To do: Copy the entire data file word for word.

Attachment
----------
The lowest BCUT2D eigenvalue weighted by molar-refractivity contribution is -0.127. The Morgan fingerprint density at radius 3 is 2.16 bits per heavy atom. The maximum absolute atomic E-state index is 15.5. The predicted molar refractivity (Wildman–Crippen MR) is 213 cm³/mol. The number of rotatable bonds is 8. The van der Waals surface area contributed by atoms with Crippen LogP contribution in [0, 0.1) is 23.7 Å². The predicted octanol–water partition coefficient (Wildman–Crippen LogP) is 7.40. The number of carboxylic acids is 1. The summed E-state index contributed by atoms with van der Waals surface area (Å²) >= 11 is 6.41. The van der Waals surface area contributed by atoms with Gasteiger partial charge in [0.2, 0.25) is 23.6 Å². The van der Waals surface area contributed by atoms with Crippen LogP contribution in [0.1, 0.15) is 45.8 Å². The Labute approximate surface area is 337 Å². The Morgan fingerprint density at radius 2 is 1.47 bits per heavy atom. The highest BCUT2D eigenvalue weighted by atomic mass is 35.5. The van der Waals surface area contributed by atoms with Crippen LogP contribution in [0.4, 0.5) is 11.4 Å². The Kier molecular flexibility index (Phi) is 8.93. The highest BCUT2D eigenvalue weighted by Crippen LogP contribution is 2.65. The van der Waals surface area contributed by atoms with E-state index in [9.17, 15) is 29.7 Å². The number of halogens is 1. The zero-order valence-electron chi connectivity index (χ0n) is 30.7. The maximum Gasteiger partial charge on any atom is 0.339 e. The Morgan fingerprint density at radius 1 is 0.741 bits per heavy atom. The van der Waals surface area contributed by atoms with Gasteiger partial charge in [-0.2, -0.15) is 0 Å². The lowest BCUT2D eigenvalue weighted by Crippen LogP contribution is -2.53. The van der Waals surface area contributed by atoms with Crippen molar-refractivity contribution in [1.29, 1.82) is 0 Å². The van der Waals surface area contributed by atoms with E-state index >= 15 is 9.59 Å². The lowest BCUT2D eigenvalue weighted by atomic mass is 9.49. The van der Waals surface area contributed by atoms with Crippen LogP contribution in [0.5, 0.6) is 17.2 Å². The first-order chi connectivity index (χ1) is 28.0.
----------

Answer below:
The lowest BCUT2D eigenvalue weighted by molar-refractivity contribution is -0.127. The Morgan fingerprint density at radius 3 is 2.16 bits per heavy atom. The maximum absolute atomic E-state index is 15.5. The predicted molar refractivity (Wildman–Crippen MR) is 213 cm³/mol. The number of rotatable bonds is 8. The van der Waals surface area contributed by atoms with Crippen LogP contribution in [0, 0.1) is 23.7 Å². The predicted octanol–water partition coefficient (Wildman–Crippen LogP) is 7.40. The number of carboxylic acids is 1. The summed E-state index contributed by atoms with van der Waals surface area (Å²) >= 11 is 6.41. The van der Waals surface area contributed by atoms with Gasteiger partial charge in [0.2, 0.25) is 23.6 Å². The van der Waals surface area contributed by atoms with Crippen LogP contribution in [0.1, 0.15) is 45.8 Å². The Labute approximate surface area is 337 Å². The Morgan fingerprint density at radius 2 is 1.47 bits per heavy atom. The highest BCUT2D eigenvalue weighted by atomic mass is 35.5. The van der Waals surface area contributed by atoms with Crippen LogP contribution in [0.4, 0.5) is 11.4 Å². The Kier molecular flexibility index (Phi) is 8.93. The highest BCUT2D eigenvalue weighted by Crippen LogP contribution is 2.65. The van der Waals surface area contributed by atoms with E-state index in [9.17, 15) is 29.7 Å². The number of halogens is 1. The zero-order valence-electron chi connectivity index (χ0n) is 30.7. The maximum Gasteiger partial charge on any atom is 0.339 e. The Morgan fingerprint density at radius 1 is 0.741 bits per heavy atom. The van der Waals surface area contributed by atoms with Gasteiger partial charge in [-0.2, -0.15) is 0 Å². The lowest BCUT2D eigenvalue weighted by Crippen LogP contribution is -2.53. The van der Waals surface area contributed by atoms with Crippen molar-refractivity contribution in [1.29, 1.82) is 0 Å². The van der Waals surface area contributed by atoms with E-state index >= 15 is 9.59 Å². The lowest BCUT2D eigenvalue weighted by atomic mass is 9.49. The van der Waals surface area contributed by atoms with Crippen LogP contribution in [0.5, 0.6) is 17.2 Å². The first-order chi connectivity index (χ1) is 28.0.